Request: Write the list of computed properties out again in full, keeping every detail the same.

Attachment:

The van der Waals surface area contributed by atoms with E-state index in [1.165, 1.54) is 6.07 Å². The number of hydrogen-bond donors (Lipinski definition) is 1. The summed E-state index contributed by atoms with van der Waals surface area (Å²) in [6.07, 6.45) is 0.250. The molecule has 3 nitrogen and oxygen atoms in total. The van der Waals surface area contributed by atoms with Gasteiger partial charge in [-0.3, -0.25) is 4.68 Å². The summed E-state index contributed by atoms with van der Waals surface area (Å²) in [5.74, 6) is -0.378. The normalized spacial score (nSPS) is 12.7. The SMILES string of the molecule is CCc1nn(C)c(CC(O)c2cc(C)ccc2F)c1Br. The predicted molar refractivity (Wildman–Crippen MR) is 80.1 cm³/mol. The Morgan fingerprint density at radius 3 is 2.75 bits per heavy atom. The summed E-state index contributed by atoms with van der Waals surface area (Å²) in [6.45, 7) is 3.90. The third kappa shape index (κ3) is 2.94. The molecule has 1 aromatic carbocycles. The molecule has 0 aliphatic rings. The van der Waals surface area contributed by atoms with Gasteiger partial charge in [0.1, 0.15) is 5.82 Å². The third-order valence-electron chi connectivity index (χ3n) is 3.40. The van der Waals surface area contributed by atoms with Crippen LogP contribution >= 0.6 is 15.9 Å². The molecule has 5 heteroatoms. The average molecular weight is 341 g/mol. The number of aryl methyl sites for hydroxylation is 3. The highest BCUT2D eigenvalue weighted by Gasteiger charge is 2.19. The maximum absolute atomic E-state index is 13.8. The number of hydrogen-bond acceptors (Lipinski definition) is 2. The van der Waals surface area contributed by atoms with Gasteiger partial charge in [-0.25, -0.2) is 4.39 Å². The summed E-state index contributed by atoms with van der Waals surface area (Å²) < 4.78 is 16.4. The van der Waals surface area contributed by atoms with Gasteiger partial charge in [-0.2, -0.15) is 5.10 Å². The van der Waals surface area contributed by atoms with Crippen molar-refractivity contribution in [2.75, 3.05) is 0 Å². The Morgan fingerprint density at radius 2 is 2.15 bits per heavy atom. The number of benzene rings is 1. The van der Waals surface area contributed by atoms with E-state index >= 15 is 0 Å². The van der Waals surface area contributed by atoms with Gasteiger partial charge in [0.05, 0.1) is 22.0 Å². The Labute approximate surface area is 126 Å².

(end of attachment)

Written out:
The van der Waals surface area contributed by atoms with E-state index in [1.165, 1.54) is 6.07 Å². The number of hydrogen-bond donors (Lipinski definition) is 1. The summed E-state index contributed by atoms with van der Waals surface area (Å²) in [6.07, 6.45) is 0.250. The molecule has 3 nitrogen and oxygen atoms in total. The van der Waals surface area contributed by atoms with Gasteiger partial charge in [-0.3, -0.25) is 4.68 Å². The summed E-state index contributed by atoms with van der Waals surface area (Å²) in [5.74, 6) is -0.378. The normalized spacial score (nSPS) is 12.7. The SMILES string of the molecule is CCc1nn(C)c(CC(O)c2cc(C)ccc2F)c1Br. The predicted molar refractivity (Wildman–Crippen MR) is 80.1 cm³/mol. The Morgan fingerprint density at radius 3 is 2.75 bits per heavy atom. The summed E-state index contributed by atoms with van der Waals surface area (Å²) in [6.45, 7) is 3.90. The third kappa shape index (κ3) is 2.94. The molecule has 1 aromatic carbocycles. The molecule has 0 aliphatic rings. The van der Waals surface area contributed by atoms with Gasteiger partial charge in [0.1, 0.15) is 5.82 Å². The third-order valence-electron chi connectivity index (χ3n) is 3.40. The van der Waals surface area contributed by atoms with Crippen LogP contribution >= 0.6 is 15.9 Å². The molecule has 5 heteroatoms. The average molecular weight is 341 g/mol. The number of aryl methyl sites for hydroxylation is 3. The highest BCUT2D eigenvalue weighted by Gasteiger charge is 2.19. The maximum absolute atomic E-state index is 13.8. The number of hydrogen-bond acceptors (Lipinski definition) is 2. The van der Waals surface area contributed by atoms with Gasteiger partial charge in [-0.25, -0.2) is 4.39 Å². The summed E-state index contributed by atoms with van der Waals surface area (Å²) < 4.78 is 16.4. The van der Waals surface area contributed by atoms with Gasteiger partial charge in [-0.2, -0.15) is 5.10 Å². The van der Waals surface area contributed by atoms with Crippen molar-refractivity contribution in [2.75, 3.05) is 0 Å². The Morgan fingerprint density at radius 2 is 2.15 bits per heavy atom. The number of benzene rings is 1. The van der Waals surface area contributed by atoms with E-state index >= 15 is 0 Å². The van der Waals surface area contributed by atoms with Gasteiger partial charge in [0.05, 0.1) is 22.0 Å². The Labute approximate surface area is 126 Å².